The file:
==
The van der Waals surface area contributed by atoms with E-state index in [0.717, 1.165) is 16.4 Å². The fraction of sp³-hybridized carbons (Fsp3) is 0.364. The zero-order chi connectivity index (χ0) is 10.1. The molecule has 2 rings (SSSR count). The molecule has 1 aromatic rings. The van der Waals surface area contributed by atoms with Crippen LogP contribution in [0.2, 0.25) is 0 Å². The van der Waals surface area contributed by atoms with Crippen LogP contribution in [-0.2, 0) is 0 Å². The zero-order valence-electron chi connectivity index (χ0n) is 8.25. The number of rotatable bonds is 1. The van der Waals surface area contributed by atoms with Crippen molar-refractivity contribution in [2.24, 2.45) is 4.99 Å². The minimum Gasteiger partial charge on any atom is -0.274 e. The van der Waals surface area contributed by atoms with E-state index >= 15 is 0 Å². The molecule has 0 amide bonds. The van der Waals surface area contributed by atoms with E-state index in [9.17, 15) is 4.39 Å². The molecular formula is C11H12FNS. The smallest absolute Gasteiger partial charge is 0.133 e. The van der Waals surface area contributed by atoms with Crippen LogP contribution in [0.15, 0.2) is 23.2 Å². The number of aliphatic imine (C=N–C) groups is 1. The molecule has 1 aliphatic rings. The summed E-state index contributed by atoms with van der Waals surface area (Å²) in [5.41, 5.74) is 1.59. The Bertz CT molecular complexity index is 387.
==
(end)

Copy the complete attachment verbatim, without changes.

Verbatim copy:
The van der Waals surface area contributed by atoms with E-state index in [0.717, 1.165) is 16.4 Å². The fraction of sp³-hybridized carbons (Fsp3) is 0.364. The zero-order chi connectivity index (χ0) is 10.1. The molecule has 2 rings (SSSR count). The molecule has 1 aromatic rings. The van der Waals surface area contributed by atoms with Crippen LogP contribution in [0.2, 0.25) is 0 Å². The van der Waals surface area contributed by atoms with Crippen LogP contribution in [-0.2, 0) is 0 Å². The zero-order valence-electron chi connectivity index (χ0n) is 8.25. The number of rotatable bonds is 1. The van der Waals surface area contributed by atoms with Crippen molar-refractivity contribution in [2.24, 2.45) is 4.99 Å². The minimum Gasteiger partial charge on any atom is -0.274 e. The van der Waals surface area contributed by atoms with E-state index >= 15 is 0 Å². The molecule has 0 amide bonds. The van der Waals surface area contributed by atoms with E-state index in [9.17, 15) is 4.39 Å². The molecular formula is C11H12FNS. The smallest absolute Gasteiger partial charge is 0.133 e. The van der Waals surface area contributed by atoms with Crippen LogP contribution in [0.15, 0.2) is 23.2 Å². The number of aliphatic imine (C=N–C) groups is 1. The molecule has 1 aliphatic rings. The summed E-state index contributed by atoms with van der Waals surface area (Å²) in [5.41, 5.74) is 1.59. The Bertz CT molecular complexity index is 387.